I'm currently learning how isosurfaces are extrated from volumetric data. I already understood the original marching cubes algorithm which is based on 3D-voxel data which stores only values of either 1 or 0. For learning purposes I implemented the easier version of it for 2D-volumetric data called marching squares algorithm. Results are shown below:

enter image description here

After all I read that the marching cubes algorithm can benefit of float values in the voxels instead of the binary values in terms of interpolating the vertices. However I do not understand how this should work simply because I'm missing the rules of which values should only be assumed for the voxels and also how the interpolation based on them would be done.

Could someone give me a fundamental view of how interpolation with the marching cubes algorithm is asumed to work? An example with 2D would be fine but showing how it works in 3D would be even nicer.

PS: For references, I read such stuff here.


1 Answer 1


I worked it out on my own. I'm trying to write it down correctly so it's readable for newcomers.


First of all, interpolation itself requires that there are float values and not binary values. This gives the ability to create different edge-crossing-vertices. How it's going I'm explaining now.

The interpolation which is needed here is linear interpolation. For understanding purposes I'll explain it here too.

General Interpolation

After all, what is interpolation? Well good question. Interpolation is described as name for algorithms which smooth a given input of data e.g. points (with n-dimensions). Simpler there are points searched between the points for a given interpolation value. First it's required to give the points a base so that's clear where points are searched for in between. After that a specific algorithm for the interpolation has to be chosen. There are different kinds of interpolation algorithm out there each for a specific application. Best known is linear interpolation which results for a value one point on a line which crosses two input points.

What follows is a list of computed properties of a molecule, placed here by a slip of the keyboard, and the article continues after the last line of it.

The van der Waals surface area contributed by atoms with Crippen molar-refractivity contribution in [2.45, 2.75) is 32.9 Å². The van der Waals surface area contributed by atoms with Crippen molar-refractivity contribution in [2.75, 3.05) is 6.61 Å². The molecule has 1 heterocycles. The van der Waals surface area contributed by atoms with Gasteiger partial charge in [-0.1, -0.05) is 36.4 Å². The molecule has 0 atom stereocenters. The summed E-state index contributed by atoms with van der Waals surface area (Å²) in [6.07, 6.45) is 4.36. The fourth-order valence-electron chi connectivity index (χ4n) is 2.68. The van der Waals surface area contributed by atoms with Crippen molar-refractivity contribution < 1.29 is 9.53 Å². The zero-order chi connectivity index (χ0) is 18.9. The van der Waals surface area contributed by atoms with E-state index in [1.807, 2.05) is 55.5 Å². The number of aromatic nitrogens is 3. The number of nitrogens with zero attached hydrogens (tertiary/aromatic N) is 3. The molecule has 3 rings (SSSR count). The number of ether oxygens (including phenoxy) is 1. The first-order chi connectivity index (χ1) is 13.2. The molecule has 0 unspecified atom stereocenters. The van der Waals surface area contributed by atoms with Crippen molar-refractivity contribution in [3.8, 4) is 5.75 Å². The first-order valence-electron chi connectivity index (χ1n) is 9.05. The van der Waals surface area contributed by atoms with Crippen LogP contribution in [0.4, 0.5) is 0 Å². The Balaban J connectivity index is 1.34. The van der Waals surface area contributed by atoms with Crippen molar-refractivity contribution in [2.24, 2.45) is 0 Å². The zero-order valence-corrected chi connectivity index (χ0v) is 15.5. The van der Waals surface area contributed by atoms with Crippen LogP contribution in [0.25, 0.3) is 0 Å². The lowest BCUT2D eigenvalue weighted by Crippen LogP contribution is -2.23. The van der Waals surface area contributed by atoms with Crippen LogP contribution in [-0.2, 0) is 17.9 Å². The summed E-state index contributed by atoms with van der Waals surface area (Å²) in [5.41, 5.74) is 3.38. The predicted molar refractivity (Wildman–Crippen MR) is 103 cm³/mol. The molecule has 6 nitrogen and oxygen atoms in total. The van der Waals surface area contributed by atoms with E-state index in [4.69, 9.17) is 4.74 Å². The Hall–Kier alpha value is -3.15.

The formula for linear interpolation (2D here) is as following (simply maths): $$ y = y_{0} + (value - x_{0} ) * \frac{y_{1} - y_{0} }{x_{1} - x_{0}} $$ with $$ value \in \mathbb{R} \wedge 0 <= value <= 1 $$

After all with this formula it's possible to apply interpolation on the vertices of the marching cubes algorithm which requires following rules.

  1. The voxels must have a floating value instead of a binary value.
  2. The value of the voxels must be only between zero and one
  3. There must be a boundary value be declared which describes whether a voxel is supposed to be in surface.

Looking back to the blog the boundary value is called the iso surface value. This value describes as explained whether a voxel is being asumed to be in the surface so for acquiring the edge crossing. This is important to know because without it you wouldn't find out where even a edge-crossing computation is needed.

The interpolation is done on each coordinate of the two voxels position where and crossing-edge vertex is. The implementation is quite easy and looks like this (extracted from here):

   Linearly interpolate the position where an isosurface cuts
   an edge between two vertices, each with their own scalar value
XYZ VertexInterp(isolevel,p1,p2,valp1,valp2)
double isolevel;
XYZ p1,p2;
double valp1,valp2;
   double mu;
   XYZ p;

   if (ABS(isolevel-valp1) < 0.00001)
   if (ABS(isolevel-valp2) < 0.00001)
   if (ABS(valp1-valp2) < 0.00001)
   mu = (isolevel - valp1) / (valp2 - valp1);
   p.x = p1.x + mu * (p2.x - p1.x);
   p.y = p1.y + mu * (p2.y - p1.y);
   p.z = p1.z + mu * (p2.z - p1.z);



The interpolation of the edge-crossing vertices is a nice feature for smoothing the presentation of voxels.However the interpolation relies on that there are already floating values which means that it cannot smooth your existing binary data. For such cases different algorithms and approaches are needed.

  • $\begingroup$ Interpolation is a technique of estimating value between discrete points, here in the end it smooths. $\endgroup$
    – Evil
    Commented Mar 4, 2017 at 14:16
  • $\begingroup$ @Evil Feel free to improve the writing of my answer. It's appreciated :) $\endgroup$ Commented Mar 4, 2017 at 15:11
  • $\begingroup$ Could you help to answer here please with real example? computergraphics.stackexchange.com/questions/9899/… $\endgroup$
    – Arsenius
    Commented May 31, 2021 at 9:23
  • $\begingroup$ @Arsenius I think I know what the solution to your problem is, however I'm short on time right now. I'll answer it later. $\endgroup$ Commented May 31, 2021 at 20:02
  • $\begingroup$ @realvictorprm thanks a lot, looking forward... $\endgroup$
    – Arsenius
    Commented Jun 2, 2021 at 5:45

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